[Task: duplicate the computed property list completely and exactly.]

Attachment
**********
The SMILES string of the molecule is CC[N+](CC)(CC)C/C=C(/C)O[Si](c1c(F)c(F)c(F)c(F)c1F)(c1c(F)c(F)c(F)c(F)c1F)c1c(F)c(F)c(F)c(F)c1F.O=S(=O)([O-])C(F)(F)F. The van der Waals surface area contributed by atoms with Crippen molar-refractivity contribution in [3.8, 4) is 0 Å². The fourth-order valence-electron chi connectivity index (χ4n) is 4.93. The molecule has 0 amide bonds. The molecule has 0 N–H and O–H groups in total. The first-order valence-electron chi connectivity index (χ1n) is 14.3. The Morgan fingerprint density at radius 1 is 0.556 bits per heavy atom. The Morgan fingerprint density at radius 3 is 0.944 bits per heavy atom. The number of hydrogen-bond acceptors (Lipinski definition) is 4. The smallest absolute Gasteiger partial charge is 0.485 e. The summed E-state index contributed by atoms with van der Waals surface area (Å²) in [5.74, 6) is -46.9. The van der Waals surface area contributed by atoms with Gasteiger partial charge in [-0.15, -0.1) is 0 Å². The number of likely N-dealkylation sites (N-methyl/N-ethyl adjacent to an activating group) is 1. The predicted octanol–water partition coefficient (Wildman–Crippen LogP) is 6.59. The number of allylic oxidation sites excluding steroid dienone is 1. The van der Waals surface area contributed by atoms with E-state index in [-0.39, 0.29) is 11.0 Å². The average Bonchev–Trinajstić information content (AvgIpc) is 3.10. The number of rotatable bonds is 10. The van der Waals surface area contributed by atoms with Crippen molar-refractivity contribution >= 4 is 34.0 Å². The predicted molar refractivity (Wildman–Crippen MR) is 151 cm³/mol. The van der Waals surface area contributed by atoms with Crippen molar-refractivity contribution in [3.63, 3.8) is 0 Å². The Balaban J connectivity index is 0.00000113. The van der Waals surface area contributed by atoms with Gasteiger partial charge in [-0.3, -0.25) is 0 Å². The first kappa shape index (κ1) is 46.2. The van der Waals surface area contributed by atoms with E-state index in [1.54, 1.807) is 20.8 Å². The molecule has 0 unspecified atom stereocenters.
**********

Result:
The SMILES string of the molecule is CC[N+](CC)(CC)C/C=C(/C)O[Si](c1c(F)c(F)c(F)c(F)c1F)(c1c(F)c(F)c(F)c(F)c1F)c1c(F)c(F)c(F)c(F)c1F.O=S(=O)([O-])C(F)(F)F. The van der Waals surface area contributed by atoms with Crippen molar-refractivity contribution in [3.8, 4) is 0 Å². The fourth-order valence-electron chi connectivity index (χ4n) is 4.93. The molecule has 0 amide bonds. The molecule has 0 N–H and O–H groups in total. The first-order valence-electron chi connectivity index (χ1n) is 14.3. The Morgan fingerprint density at radius 1 is 0.556 bits per heavy atom. The Morgan fingerprint density at radius 3 is 0.944 bits per heavy atom. The number of hydrogen-bond acceptors (Lipinski definition) is 4. The smallest absolute Gasteiger partial charge is 0.485 e. The summed E-state index contributed by atoms with van der Waals surface area (Å²) in [5.74, 6) is -46.9. The van der Waals surface area contributed by atoms with Gasteiger partial charge in [-0.15, -0.1) is 0 Å². The number of likely N-dealkylation sites (N-methyl/N-ethyl adjacent to an activating group) is 1. The predicted octanol–water partition coefficient (Wildman–Crippen LogP) is 6.59. The number of allylic oxidation sites excluding steroid dienone is 1. The van der Waals surface area contributed by atoms with E-state index in [-0.39, 0.29) is 11.0 Å². The average Bonchev–Trinajstić information content (AvgIpc) is 3.10. The number of rotatable bonds is 10. The van der Waals surface area contributed by atoms with Crippen molar-refractivity contribution >= 4 is 34.0 Å². The predicted molar refractivity (Wildman–Crippen MR) is 151 cm³/mol. The van der Waals surface area contributed by atoms with Crippen molar-refractivity contribution in [3.63, 3.8) is 0 Å². The Balaban J connectivity index is 0.00000113. The van der Waals surface area contributed by atoms with Gasteiger partial charge in [-0.3, -0.25) is 0 Å². The first kappa shape index (κ1) is 46.2. The van der Waals surface area contributed by atoms with E-state index in [1.54, 1.807) is 20.8 Å². The molecule has 0 unspecified atom stereocenters.